The big challenge facing any organisation trying to create a digital measurement framework, is that there is no standardisation. There are many different interpretations of what channels are best at what and how “good” is measured – so the entire process of measuring consumer engagement is fragmented and arbitrary. None of the big social channels define metrics in the same way and thus there is a fair amount of uncertainty when comparing channels to show success. The challenge is compounded when using solutions like social aggregators who define their own form of measurement to help their customer but end up exaggerating the problem. This is not a road-block though, as clearly defining what each metric within the measurement framework means, will ensure that all stakeholders have a similar understanding. By stakeholder I not only mean within the organisation, but also any supplier such as an agency that provides a service to the organisation. A simple rule-of-thumb is at least to gain internal agreement as to the measures, how they work towards the end-goal and how to interpret them.

At the start of and throughout the process of defining a digital measurement framework, it is important to bring all the relevant stakeholders along on the journey. The critical factor in the rapid adoption of a new framework, is through collaboratively defining the framework.

So what elements would a typical digital measurement framework include? At a macro level, you could have four levels to measure against, namely:

  • Exposure – how many people get to see your marketing message across various digital channels (exposure can be measured by the number of people potentially to see your message – theoretical reach, as against the number of people who claim to have seen it).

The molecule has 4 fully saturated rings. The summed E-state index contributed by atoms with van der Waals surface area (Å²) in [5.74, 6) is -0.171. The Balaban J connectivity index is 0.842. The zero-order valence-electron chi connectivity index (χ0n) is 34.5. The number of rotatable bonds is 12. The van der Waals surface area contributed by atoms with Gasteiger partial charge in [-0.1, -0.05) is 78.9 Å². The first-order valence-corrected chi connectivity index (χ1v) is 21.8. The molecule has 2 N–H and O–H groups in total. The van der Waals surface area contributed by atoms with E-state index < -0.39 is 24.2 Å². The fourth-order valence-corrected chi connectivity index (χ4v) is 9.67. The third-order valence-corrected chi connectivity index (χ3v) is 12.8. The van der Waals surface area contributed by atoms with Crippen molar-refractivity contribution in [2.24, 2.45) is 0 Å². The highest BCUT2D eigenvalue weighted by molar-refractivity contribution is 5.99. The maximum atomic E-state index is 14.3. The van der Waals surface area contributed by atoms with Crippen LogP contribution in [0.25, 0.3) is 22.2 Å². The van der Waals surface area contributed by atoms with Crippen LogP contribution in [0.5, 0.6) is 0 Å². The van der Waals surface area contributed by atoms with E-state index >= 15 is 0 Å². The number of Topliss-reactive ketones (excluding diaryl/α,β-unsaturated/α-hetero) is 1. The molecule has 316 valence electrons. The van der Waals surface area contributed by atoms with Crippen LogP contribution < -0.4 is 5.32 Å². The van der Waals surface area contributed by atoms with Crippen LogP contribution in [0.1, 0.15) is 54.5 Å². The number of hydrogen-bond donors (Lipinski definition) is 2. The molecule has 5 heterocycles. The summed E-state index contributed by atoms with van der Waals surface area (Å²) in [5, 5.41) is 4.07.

• Engagement – how many people that saw the marketing message across the various digital channels interacted with that message.
  • Amplification – how many people that saw the marketing message across the various digital channels shared that message with other people or commented upon it.
  • Intimate People – how many people have decided to share their personal details as part of a value exchange.

The above objectives are then further split out into additional metrics to help support the macro level objectives. The key part though is to define which metrics per channel fall under each of the above macro level objectives. If we have to take Facebook as an example:

  • Exposure – this would be the unique Reach which is a combination of Organic and Paid Reach.
  • Engagement – this would be the unique interaction metrics such as Likes, Comments and Shares or a combination of these using Engaged Users.
  • Amplification – this would be the unique Shares, shared reviews, recommending, etc.
  • Intimate People – this would be measured using Fans, subscribing.

Each digital channel that the organisation currently uses or would in future adopt, would go through a classification exercise to place the relevant metrics into the appropriate objective to help measure marketing success. This digital measurement framework can then be shared throughout the organisation via and adoption program to assist in driving a clear understanding of digital success.

In conclusion, just because a department or business unit can’t directly measure success against organisational objectives, does not mean it wont need a clearly defined and measurable framework to help gauge the relative success of the activity it performs. Defining a clear digital measurement framework will not only provide clarity around digital measurement but will also help drive digital success through accurate measurement.

The important thing is to measure, even if the measures are still being refined. To agree to how these measures will be interpreted.